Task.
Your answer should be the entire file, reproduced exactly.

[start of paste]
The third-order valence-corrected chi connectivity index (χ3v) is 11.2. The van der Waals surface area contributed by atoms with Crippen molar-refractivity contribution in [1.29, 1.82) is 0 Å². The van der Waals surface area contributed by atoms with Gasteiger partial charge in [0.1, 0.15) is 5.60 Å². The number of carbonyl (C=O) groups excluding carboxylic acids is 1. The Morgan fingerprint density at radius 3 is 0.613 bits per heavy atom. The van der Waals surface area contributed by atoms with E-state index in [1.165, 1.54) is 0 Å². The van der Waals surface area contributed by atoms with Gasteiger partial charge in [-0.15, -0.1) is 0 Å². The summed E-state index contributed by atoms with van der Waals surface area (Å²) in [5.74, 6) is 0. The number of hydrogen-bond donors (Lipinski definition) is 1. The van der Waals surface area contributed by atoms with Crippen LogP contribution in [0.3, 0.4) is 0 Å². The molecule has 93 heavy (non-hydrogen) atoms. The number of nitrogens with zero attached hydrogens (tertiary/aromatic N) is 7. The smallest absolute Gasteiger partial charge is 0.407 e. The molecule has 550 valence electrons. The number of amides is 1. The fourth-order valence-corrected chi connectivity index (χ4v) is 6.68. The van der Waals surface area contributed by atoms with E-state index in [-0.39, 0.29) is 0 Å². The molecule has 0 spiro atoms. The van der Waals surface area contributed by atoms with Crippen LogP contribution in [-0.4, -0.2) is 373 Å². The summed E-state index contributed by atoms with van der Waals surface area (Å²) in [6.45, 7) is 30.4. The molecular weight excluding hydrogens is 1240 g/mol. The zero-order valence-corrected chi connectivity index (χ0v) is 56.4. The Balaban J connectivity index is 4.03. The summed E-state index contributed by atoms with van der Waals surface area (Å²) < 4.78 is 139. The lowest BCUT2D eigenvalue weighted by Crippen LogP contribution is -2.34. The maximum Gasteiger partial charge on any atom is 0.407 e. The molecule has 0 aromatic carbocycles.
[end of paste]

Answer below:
The third-order valence-corrected chi connectivity index (χ3v) is 11.2. The van der Waals surface area contributed by atoms with Crippen molar-refractivity contribution in [1.29, 1.82) is 0 Å². The van der Waals surface area contributed by atoms with Gasteiger partial charge in [0.1, 0.15) is 5.60 Å². The number of carbonyl (C=O) groups excluding carboxylic acids is 1. The Morgan fingerprint density at radius 3 is 0.613 bits per heavy atom. The van der Waals surface area contributed by atoms with E-state index in [1.165, 1.54) is 0 Å². The van der Waals surface area contributed by atoms with Gasteiger partial charge in [-0.15, -0.1) is 0 Å². The summed E-state index contributed by atoms with van der Waals surface area (Å²) in [5.74, 6) is 0. The number of hydrogen-bond donors (Lipinski definition) is 1. The van der Waals surface area contributed by atoms with Crippen LogP contribution in [0.3, 0.4) is 0 Å². The molecule has 93 heavy (non-hydrogen) atoms. The number of nitrogens with zero attached hydrogens (tertiary/aromatic N) is 7. The smallest absolute Gasteiger partial charge is 0.407 e. The molecule has 550 valence electrons. The number of amides is 1. The fourth-order valence-corrected chi connectivity index (χ4v) is 6.68. The van der Waals surface area contributed by atoms with E-state index in [-0.39, 0.29) is 0 Å². The molecule has 0 spiro atoms. The van der Waals surface area contributed by atoms with Crippen LogP contribution in [-0.4, -0.2) is 373 Å². The summed E-state index contributed by atoms with van der Waals surface area (Å²) in [6.45, 7) is 30.4. The molecular weight excluding hydrogens is 1240 g/mol. The zero-order valence-corrected chi connectivity index (χ0v) is 56.4. The Balaban J connectivity index is 4.03. The summed E-state index contributed by atoms with van der Waals surface area (Å²) < 4.78 is 139. The lowest BCUT2D eigenvalue weighted by Crippen LogP contribution is -2.34. The maximum Gasteiger partial charge on any atom is 0.407 e. The molecule has 0 aromatic carbocycles.